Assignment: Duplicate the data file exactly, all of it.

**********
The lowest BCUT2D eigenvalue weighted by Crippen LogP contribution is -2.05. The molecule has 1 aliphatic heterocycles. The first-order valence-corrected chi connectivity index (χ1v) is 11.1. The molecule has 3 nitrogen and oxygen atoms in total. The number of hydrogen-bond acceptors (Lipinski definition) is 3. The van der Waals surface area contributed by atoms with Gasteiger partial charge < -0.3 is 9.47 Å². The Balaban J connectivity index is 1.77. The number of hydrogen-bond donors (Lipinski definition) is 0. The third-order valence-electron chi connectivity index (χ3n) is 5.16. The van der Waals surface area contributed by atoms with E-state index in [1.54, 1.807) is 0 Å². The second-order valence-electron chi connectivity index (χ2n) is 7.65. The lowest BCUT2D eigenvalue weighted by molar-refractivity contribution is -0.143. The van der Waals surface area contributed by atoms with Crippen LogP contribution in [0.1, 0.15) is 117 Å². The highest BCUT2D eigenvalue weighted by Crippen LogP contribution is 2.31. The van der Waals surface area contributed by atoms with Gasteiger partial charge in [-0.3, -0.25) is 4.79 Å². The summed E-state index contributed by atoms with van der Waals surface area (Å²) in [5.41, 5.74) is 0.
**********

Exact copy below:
The lowest BCUT2D eigenvalue weighted by Crippen LogP contribution is -2.05. The molecule has 1 aliphatic heterocycles. The first-order valence-corrected chi connectivity index (χ1v) is 11.1. The molecule has 3 nitrogen and oxygen atoms in total. The number of hydrogen-bond acceptors (Lipinski definition) is 3. The van der Waals surface area contributed by atoms with Gasteiger partial charge < -0.3 is 9.47 Å². The Balaban J connectivity index is 1.77. The number of hydrogen-bond donors (Lipinski definition) is 0. The third-order valence-electron chi connectivity index (χ3n) is 5.16. The van der Waals surface area contributed by atoms with E-state index in [1.54, 1.807) is 0 Å². The second-order valence-electron chi connectivity index (χ2n) is 7.65. The lowest BCUT2D eigenvalue weighted by molar-refractivity contribution is -0.143. The van der Waals surface area contributed by atoms with Crippen LogP contribution in [0.1, 0.15) is 117 Å². The highest BCUT2D eigenvalue weighted by Crippen LogP contribution is 2.31. The van der Waals surface area contributed by atoms with Gasteiger partial charge in [-0.3, -0.25) is 4.79 Å². The summed E-state index contributed by atoms with van der Waals surface area (Å²) in [5.41, 5.74) is 0.